One of the items on Dave Stewart’s agenda as a solo artist has seemed to be sorting out speculation about his talents. Sure, the former Eurythmic (and Tourist and Longdancer) can play guitar. And, yeah, he’s a versatile, resourceful and chart-savvy producer, a knack he’s repeatedly proven for others as David A. Stewart (the initial distinguishes him from ex-Hatfield and the North prog-rock popster Dave Stewart, who has made a number of albums and UK hits in partnership with Barbara Gaskin). His own albums certify an ability to gather and organize sound with wit and dispatch. But nothing in Stewart’s past ever suggested he could sing or write lyrics. And the sorry fact is he can’t.
Given Eurythmics’ tall stack of hits and the division of creative chores between Stewart and Annie Lennox, it’s tempting to assume that he possesses real songwriting aptitude, as well as the stylistic suss to retain a consistent musical personality whatever the genre being refracted. So why can’t he manage a single sharp melody or intelligent lyric on his own? It turns out she wasn’t the chameleon in the group, he was. Stewart hasn’t got a signature of any sort: she evidently got custody of (and then promptly discarded) the band’s distinctive sound. Dave Stewart and the Spiritual Cowboys and Greetings From the Gutter are both flat-out embarrassing, full of songs that never should have been written or sung. The first one is an ordinary-sounding guitar-rock record pockmarked by vindictive and unseemly slags — in the no-points-for-guessing-who “King of the Hypocrites,” he sneers, “You told me you were a Christian/You told me you so were pure/But I think you’re so sick inside/You’re never gonna find a cure” — and moronic fantasies. “Fashion Bomb” descends to anatomically inept grade-school doggerel: “She’s radio active, you can see it in her eyes/Radioactive from her hips to her thighs.”
Greetings From the Gutter is a pretentious soul/rock mess recorded with a band containing Bootsy Collins and Bernie Worrell and lousy with high-profile guest stars like Laurie Anderson, Lou Reed, Lady Miss Kier and Mick Jagger. It’s no big surprise that the songs all suck, but Stewart’s inexplicable attempt to imitate David Bowie is a bewildering development. Besides aping the mannered voices, accent and intonation of his infinite better, Stewart loads up on material expressly designed to aid the effort. “Chelsea Lovers,” complete with a coy reference to “a Ziggy cartoon,” is very nearly a rewrite of “Drive-In Saturday.” “St. Valentine’s Day” contains a familiar line about “killing time”; “Tragedy Street” (which boasts the hauntingly clever chorus “How come you’re always in the middle of a tragedy/How come you’re always walking down Tragedy Street”) concerns a character named Angie. For good measure, Stewart replicates Mick Ronson’s ripping guitar sound and puts a sax solo by David Sanborn (who, coincidentally, played a similar part on Young Americans) into “Oh No, Not You Again,” another crude personal attack that ends this miserable and obnoxious album. During the song’s long coda, there’s an atrocious tearful scene acted out by Carly Simon and Sanborn. “I’m fucking suffocating here,” belches Sanborn at one point. He’s not the only one.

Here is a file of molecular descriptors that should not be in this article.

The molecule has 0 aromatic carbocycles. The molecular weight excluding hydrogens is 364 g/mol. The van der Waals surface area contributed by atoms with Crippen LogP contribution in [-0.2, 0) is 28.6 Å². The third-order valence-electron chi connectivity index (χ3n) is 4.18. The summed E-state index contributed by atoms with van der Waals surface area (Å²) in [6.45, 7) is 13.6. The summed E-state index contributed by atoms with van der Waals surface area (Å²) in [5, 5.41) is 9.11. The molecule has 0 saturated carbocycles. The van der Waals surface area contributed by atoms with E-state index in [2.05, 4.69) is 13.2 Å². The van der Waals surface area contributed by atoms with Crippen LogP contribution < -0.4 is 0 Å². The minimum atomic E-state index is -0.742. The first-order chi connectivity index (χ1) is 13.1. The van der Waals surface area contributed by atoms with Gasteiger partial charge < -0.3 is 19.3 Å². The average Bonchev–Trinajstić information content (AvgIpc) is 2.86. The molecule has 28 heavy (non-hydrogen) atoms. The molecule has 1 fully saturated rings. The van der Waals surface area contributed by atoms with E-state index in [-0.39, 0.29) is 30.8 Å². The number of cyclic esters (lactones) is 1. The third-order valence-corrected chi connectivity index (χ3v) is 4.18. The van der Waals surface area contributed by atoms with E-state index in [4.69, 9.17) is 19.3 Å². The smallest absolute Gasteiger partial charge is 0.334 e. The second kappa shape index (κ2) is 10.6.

Before getting on with his tragically vocal solo career, Stewart tried his hand at film scoring, an area he should definitely explore further. Lily Was Here is an excellent piece of work, a varied but carefully interwoven set of themes explored by Stewart on guitar, an orchestra of strings and Candy Dulfer on saxophone. In addition to a bunch of more-than-wallpaper instrumentals (songs, really), the album contains a finespun number (“Second Chance”) delicately sung, co-written and played by Virginia Astley and a version of Eurythmics’ “Here Comes the Rain Again” that places Lennox’s original vocal track in an entirely new and alluring acoustic guitar and strings setting.
In between his other projects, Stewart formed Vegas in partnership with singer Terry Hall (formerly of the Specials, Fun Boy Three and Colourfield). With a skilled and recognizable vocalist again in his corner, Stewart is able to concentrate on building the lush and varied production settings for the co-written songs (and a string-driven cover of Charles Aznavour’s dapper “She”) on the short-lived duo’s one album.